Feb 22, 2011

The Growth of Black-Owned Businesses: Entrepreneurship by Necessity

To Be Equal#8
February 23, 2011
The Growth of Black-Owned Businesses: Entrepreneurship by Necessity

Marc H. Morial
President and CEO
National Urban League

"I had to make my own living and my own opportunity! But I made it! Don't sit down and wait for the opportunities to come. Get up and make them!" Madam C.J. Walker, trailblazing African American businesswoman.

There is a silver lining in the dark cloud of the great recession. A new Census Bureau report reveals that from 2002 to 2007 the number of Black-owned businesses in the United States increased by 60.5 percent to 1.9 million – more than triple the national rate. According to Census Bureau Deputy Director, Thomas Mesenbourg, “Black-owned businesses continued to be one of the fastest growing segments of our economy, showing rapid growth in both the number of businesses and total sales during this time period.”

The reasons for this are many, beginning with the long history of African American entrepreneurship in response to poverty, high unemployment and discrimination. Consider the case of Madam C.J. Walker, the daughter of slaves who, in the early 1900s, turned her dream of financial independence into a hair care and cosmetics business that revolutionized the beauty products industry, created good paying jobs, and made her a wealthy woman and philanthropist.

Like Madam C.J. Walker, many African Americans may have turned to entrepreneurship in the years covered by the Census Bureau study because of high unemployment in our communities. The fact is, Black unemployment never got back down to where it was before the recession in 2001. So in effect, what we are seeing is a bit of entrepreneurship by necessity. There’s also an economic independent streak, particularly among emerging generations in the Black community. Building a business gives great satisfaction and cushions them from the shock of losing jobs because of economic down cycles.

New York State leads the country with more than 204,000 Black-owned businesses, followed by Georgia and Florida respectively. From 2002 to 2007, nearly 4 in 10 of these businesses operated in the health care and social assistance; and repair, maintenance, personal and laundry services sectors. The retail trade and health care and social assistance sectors accounted for 27.4 percent of Black-owned business revenue.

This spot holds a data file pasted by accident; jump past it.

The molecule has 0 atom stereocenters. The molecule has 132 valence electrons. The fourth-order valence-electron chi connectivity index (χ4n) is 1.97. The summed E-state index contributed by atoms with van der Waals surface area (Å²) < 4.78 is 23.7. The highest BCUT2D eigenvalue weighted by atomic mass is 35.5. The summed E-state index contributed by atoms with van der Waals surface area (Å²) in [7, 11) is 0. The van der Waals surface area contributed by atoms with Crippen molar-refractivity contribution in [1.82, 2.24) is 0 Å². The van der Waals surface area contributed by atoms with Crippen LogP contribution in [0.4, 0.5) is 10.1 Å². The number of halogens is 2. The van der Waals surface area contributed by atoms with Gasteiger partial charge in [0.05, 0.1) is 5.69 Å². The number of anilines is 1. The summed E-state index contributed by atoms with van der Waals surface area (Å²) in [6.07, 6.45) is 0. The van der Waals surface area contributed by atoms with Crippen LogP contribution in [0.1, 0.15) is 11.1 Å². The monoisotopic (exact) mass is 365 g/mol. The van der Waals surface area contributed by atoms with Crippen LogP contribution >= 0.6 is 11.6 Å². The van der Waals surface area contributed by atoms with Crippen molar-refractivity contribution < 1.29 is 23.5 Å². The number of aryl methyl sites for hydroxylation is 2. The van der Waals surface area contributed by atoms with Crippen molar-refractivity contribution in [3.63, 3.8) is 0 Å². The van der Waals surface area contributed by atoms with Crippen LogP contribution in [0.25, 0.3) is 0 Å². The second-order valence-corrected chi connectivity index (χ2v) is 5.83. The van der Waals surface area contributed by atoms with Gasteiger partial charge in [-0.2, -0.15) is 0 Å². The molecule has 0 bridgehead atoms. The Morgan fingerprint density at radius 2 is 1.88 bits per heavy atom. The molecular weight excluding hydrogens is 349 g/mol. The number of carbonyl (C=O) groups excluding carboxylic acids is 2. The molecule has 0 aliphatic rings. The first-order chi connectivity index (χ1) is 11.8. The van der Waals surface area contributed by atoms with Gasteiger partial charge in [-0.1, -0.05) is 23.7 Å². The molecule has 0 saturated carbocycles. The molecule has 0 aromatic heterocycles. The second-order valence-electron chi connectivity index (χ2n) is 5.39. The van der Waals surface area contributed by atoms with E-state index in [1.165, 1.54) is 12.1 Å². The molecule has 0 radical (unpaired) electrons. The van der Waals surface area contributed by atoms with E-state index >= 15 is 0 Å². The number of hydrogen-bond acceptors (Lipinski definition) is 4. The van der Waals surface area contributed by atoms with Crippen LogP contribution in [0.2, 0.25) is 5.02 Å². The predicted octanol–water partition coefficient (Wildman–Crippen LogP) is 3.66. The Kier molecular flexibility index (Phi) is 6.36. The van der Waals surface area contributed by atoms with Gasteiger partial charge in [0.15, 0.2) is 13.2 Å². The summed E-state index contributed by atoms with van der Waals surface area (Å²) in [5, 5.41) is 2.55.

The survey also found that in addition to an increase in the number of Black-owned businesses, annual sales increased by 55% to $137.5 billion.

I recently called on federal, state and local governments to develop a “hyper-focus” on black- and minority-owned businesses. Every city, county, and state needs to have a plan that focuses on small and minority business. There is a spirit of entrepreneurship out there that needs to be nurtured and energized.

While the Census Bureau report is generally good news, we know that Black businesses still make up only 7 percent of all companies and they tend to be smaller and have lower gross receipts than other businesses. Black-owned businesses are also often hampered in their revenue growth by a lack of capital, connections and contracts.

What I hope this report says loudly and clearly to the investment community is that you are missing an emerging market in the United States. If minority businesses are growing at a faster clip than overall businesses, imagine what the growth rate would be if those barriers were eliminated or lowered. We need the investor community to look at this report and recognize that they are missing an incredible opportunity.


Feb 17, 2011

National Urban League Selects Cincinnati USA for 2014 Annual Conference


Julie Calvert, Vice President, Communications & Strategic Development
Cincinnati USA Convention & Visitors Bureau
o: 513.632.5378 m: 513.910.6186 JCalvert@CincyUSA.com

Monica E. Magette
Director of Development & Marketing
Urban League of Greater Cincinnati
o: 513.487.6533 m: 513.739.7158 mmagette@gcul.org

CINCINNATI, OH, February 17, 2011 — The National Urban League, one of the country’s oldest and most respected civil rights organizations, announced today that it has selected Cincinnati USA as the site for its 2014 Annual Conference.

The announcement was made at the 2011 Annual Meeting of the Cincinnati USA Convention & Visitors Bureau (CVB) by Donna Jones Baker, president and CEO of the Urban League of Greater Cincinnati, who was joined by Dan Lincoln, president and CEO of the CVB, Cincinnati Mayor Mark Mallory and Hamilton County Commission President Greg Hartmann.

The National Urban League conference is expected to bring more than 7,000 hotel room nights and millions of dollars in economic impact to the region. But Mayor Mallory suggested it will bring something even more important.